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I remember all the altar calls in the Nazarene church when I was young and living with an aunt and uncle.  They’d have a message, they’d have the songs over and over again, people would go up to the altar as the pastor said, “just one more moment, Jesus is waiting…”  I went up many times.  I recall one time as my conversion moment.  I really do believe I did trust Christ and was saved, though I will say I’m not sure it was a moment in time so much as something the Holy Spirit did in me.  I was already a kid who believed in Jesus and had some understanding of Him and what He did as well as in my sin and how much I needed Him as my Savior.  I did pray often, did think of Christ being with me all the time.  I had a child’s understanding, and I must say my faith was strong.  I needed my faith to be this way when I was a child, I had it hard (I know many of us do…and many have it harder than I ever did).  I was shuffled from family to family, house to house.  I was abused by my aunt and uncle, and yes, wire hangers do hurt and leave welts.   Still, I believed and prayed to Jesus daily,  was convicted of my sins and frequently prayed for forgiveness.  I was pretty humble as a child as I think back.  Through moves into different households, through step parents and divorce, through it all, I knew I was saved.  So, how to share this with others?  I did get some opportunity to tell others about Christ as a teenager.  I recall speaking with a girl who was very depressed, I went with her to lunch instead of church actually.  I had been going to church in my small town and they had small bible study groups in homes before service.  She was there and had expressed some scary statements, cannot remember exactly what.  I spoke with her and prayed, I think.  I don’t know if she ever expressed faith in God, but I feel I did the right thing that day.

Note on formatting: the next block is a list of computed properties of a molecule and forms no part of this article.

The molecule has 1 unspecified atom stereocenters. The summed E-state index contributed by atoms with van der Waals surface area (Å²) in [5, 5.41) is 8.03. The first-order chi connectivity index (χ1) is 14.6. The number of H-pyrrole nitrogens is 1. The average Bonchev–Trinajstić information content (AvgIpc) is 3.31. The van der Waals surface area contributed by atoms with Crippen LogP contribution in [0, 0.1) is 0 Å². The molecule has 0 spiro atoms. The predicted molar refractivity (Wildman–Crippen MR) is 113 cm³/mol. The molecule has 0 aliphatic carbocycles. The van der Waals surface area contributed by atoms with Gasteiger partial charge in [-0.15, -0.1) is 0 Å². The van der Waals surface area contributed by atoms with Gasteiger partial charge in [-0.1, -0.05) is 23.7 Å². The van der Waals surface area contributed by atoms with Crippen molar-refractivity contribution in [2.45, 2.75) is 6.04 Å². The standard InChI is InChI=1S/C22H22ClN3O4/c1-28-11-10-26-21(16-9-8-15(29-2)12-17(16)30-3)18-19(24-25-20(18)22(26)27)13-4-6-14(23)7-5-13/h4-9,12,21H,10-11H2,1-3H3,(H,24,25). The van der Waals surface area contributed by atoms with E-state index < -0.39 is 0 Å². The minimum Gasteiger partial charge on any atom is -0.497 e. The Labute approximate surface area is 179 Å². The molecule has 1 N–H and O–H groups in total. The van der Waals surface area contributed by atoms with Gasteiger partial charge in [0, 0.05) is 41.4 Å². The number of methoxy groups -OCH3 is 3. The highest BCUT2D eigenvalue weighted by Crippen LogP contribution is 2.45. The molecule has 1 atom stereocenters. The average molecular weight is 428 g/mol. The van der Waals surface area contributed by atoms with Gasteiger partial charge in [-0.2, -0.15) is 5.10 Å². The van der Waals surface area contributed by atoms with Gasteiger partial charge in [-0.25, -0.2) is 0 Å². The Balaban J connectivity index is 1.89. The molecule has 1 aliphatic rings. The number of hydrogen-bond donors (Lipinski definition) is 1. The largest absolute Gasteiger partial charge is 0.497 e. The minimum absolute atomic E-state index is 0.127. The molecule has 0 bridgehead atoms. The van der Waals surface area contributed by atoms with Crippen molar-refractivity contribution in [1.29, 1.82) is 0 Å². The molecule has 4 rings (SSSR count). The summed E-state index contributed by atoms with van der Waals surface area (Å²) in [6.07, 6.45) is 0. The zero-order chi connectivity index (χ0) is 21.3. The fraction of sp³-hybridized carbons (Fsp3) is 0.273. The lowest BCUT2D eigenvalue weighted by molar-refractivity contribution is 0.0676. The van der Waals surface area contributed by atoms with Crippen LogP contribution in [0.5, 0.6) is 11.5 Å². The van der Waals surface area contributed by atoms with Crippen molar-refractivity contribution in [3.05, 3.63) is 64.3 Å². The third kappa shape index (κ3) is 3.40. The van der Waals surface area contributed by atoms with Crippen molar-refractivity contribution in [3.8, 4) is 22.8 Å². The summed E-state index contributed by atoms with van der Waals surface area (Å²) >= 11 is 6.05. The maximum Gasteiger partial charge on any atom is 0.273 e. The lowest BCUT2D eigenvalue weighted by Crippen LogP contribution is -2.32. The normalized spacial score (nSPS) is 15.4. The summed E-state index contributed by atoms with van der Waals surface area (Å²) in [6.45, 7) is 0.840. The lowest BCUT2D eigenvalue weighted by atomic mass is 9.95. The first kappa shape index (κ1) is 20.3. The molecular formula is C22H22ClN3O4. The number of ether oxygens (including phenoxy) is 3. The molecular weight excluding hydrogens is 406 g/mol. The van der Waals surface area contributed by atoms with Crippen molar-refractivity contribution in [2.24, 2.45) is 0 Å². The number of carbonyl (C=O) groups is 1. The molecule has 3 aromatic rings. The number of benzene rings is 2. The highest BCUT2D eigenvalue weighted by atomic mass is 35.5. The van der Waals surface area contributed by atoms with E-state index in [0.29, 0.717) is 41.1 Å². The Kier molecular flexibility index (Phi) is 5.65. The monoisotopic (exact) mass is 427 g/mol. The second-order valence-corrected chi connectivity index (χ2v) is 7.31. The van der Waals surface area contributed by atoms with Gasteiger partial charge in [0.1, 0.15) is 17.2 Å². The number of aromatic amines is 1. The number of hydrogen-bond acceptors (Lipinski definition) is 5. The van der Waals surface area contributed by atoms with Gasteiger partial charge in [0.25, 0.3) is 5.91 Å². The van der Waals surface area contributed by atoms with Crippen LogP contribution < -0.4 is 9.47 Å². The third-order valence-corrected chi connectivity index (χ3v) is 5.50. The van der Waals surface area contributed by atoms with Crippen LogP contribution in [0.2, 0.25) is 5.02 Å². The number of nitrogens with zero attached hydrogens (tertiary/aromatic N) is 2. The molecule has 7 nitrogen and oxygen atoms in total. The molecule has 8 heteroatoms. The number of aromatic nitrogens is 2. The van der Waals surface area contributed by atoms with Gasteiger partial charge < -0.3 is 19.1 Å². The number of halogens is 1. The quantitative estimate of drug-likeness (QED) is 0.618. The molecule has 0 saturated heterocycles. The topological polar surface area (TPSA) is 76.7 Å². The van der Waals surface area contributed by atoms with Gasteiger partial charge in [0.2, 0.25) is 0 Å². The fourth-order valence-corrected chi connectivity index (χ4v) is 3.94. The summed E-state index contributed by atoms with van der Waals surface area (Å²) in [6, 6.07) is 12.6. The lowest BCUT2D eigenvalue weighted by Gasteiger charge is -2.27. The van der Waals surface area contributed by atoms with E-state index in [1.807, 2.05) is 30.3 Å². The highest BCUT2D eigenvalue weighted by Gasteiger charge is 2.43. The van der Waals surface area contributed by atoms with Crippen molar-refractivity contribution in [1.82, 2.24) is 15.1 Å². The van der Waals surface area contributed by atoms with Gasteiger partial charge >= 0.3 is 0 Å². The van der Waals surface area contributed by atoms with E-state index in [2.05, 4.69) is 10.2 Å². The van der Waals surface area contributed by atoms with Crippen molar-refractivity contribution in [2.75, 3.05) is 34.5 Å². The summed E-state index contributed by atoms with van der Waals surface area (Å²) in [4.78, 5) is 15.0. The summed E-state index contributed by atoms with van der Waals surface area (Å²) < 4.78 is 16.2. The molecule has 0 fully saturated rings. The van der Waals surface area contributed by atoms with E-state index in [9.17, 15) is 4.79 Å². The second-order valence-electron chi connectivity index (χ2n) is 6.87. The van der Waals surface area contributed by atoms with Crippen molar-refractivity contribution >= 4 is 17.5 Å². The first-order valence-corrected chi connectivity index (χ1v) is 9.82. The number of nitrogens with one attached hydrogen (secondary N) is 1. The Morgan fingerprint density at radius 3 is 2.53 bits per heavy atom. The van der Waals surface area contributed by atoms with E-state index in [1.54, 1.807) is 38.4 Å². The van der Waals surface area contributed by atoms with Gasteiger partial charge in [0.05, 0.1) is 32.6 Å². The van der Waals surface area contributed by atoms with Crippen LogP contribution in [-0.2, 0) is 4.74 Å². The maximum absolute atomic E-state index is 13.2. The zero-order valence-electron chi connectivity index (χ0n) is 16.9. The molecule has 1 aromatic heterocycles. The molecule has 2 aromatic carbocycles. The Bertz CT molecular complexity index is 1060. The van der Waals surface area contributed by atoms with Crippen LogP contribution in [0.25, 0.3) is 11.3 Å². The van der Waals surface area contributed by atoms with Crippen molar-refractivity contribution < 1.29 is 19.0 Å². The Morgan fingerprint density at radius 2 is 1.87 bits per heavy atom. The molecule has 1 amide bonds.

In college, I was in Navigators.  I learned the bridge illustration.  Basically, you draw two sides of a canyon with a wide seperation.  Man is on one side, and God on the other (represented by the words “man” and “God.”  We were taught to use verses like, “the wages of sin is death” and those which show the seperation from God.  Then, you draw the cross as a bridge.  There are verses like John 3:16 and others showing that you must believe and receive (the gift of God is eternal life in Christ Jesus our Lord).  You can ask the person where they are on this bridge…are they far, far away on their side of the canyone?  Have they taken any steps to being close to the bride?  Do they believe but maybe haven’t received?  Somewhere in there is an opportunity to pray, and ask forgiveness for sins.